- How do you combat holiday travel in crowded enclosed spaces, and safeguard yourself from the Let-Down Effect?
How to Avoid the Let-Down Effect
Though stress is inevitable in many instances, we can follow several easy tips to protect our bodies from the post-stress slump.
Lower your stress gradually after the stressful event has passed.
If you have trouble managing your stress, there is hope. Though lowering your stress gradually may sound counterintuitive, doing the opposite is the equivalent of going from 100mph to a dead stop in a car. It’s not good for your car, and it’s not good for our bodies. By gradually lowering the stress, we are helping our bodies transition to a new balance. How do you achieve this? Once your stressful event has subsided, try engaging in other intense physical and mental exercises, then slowly taper down to relax.
Are you getting enough? Despite all the late night celebrations, rest is your immune system’s way of restoring its strength. Studies have even shown that more than 7 hours of sleep reduces your risk of becoming ill by 4 times.
Avoid excessive alcohol consumption, which can be dehydrating and often contains high amounts of sugar, which is naturally inflammatory to the body.
Keep nasal passages moist.
Drugstores today now commonly sell saline sprays that are compact and extremely easy to use. Spritzing throughout the day will ensure your nasal passages are able to block germs from entering the body, and saline is naturally disinfecting.
Manage your stress.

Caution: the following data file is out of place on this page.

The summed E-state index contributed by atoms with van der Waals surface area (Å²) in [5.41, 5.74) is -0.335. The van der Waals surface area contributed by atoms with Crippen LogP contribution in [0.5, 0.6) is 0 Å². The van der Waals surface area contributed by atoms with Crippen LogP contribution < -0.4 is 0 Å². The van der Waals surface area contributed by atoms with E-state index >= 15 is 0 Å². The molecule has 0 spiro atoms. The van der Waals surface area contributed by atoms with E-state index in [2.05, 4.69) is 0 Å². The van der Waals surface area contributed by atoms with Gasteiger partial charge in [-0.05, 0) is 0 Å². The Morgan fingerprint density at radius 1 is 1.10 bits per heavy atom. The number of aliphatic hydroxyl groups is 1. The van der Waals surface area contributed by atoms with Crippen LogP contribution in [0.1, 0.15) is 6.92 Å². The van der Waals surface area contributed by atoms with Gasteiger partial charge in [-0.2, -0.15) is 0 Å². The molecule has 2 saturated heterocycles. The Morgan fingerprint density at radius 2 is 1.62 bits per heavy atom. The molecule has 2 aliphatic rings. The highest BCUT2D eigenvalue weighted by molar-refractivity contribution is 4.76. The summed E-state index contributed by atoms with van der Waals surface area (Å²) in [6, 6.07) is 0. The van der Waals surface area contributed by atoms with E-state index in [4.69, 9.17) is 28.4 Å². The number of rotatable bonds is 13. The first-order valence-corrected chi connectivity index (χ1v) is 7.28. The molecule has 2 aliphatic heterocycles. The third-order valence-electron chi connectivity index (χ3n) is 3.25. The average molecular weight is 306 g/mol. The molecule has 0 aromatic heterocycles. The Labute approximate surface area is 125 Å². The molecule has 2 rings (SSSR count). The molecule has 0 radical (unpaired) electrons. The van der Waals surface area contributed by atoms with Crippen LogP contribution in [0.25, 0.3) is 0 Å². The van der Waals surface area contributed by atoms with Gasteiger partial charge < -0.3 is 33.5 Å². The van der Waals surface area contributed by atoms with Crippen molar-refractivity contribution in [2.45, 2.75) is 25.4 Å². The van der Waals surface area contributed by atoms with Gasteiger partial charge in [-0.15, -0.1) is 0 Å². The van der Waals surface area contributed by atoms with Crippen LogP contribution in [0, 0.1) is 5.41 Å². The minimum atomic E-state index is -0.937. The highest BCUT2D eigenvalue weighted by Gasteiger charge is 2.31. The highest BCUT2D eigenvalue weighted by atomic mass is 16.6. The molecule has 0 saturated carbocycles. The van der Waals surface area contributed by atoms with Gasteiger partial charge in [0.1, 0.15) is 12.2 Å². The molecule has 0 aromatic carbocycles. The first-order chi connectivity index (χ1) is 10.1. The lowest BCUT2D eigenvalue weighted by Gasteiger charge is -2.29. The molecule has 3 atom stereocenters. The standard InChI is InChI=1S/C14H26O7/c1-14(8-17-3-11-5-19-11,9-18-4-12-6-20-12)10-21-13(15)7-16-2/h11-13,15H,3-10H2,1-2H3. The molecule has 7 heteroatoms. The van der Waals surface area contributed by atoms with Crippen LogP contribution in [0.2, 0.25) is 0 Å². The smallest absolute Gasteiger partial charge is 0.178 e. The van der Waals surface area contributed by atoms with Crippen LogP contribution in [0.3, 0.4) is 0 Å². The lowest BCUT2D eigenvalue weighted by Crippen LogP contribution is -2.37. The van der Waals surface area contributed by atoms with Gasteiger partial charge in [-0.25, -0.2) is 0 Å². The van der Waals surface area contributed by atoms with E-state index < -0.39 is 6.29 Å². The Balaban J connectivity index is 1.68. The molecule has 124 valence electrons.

There are thousands of resources online that suggest ways to manage your stress. Some of my favorites are: meditating, learning to pace yourself, taking frequent breaks throughout the day, and practicing deep breathing. Take a look at the infographic below for more ideas.
Airplane Travel Tips
Airplanes can also be a breeding ground for bacteria and viruses. Consider these tips to try the next time you fly.
- Wipe down your tray tables and head rest. These parts of your seat tend to get the most use and often the least disinfected.
- Cover your mouth and nose. If you don’t want to wear a mask, try wearing a thin scarf. This will limit your exposure to viruses from passengers within 2 seats or one row from you on the plane.
- Turn air vents so they avoid blowing on you. Air is recirculated in planes, so pointing the vents directly on you will expose you to more germs from throughout the plane.
- Reconsider the aisle seat. Many passengers returning from the restroom touch the seats as they pass. If they aren’t practicing good hand-washing habits, these germs are ending up on these seats.
- Remove travel clothes as soon as possible. Part of the equation of staying healthy is about limiting your exposure to germs. By not showering or not changing into clean clothes after sitting on an airplane for hours, you are keeping germs close by and giving them the opportunity to invade when they see vulnerabilities in your body, whether it is because of stress, cold, hunger, or exhaustion.
The Easiest Tip for Preventing Colds: Water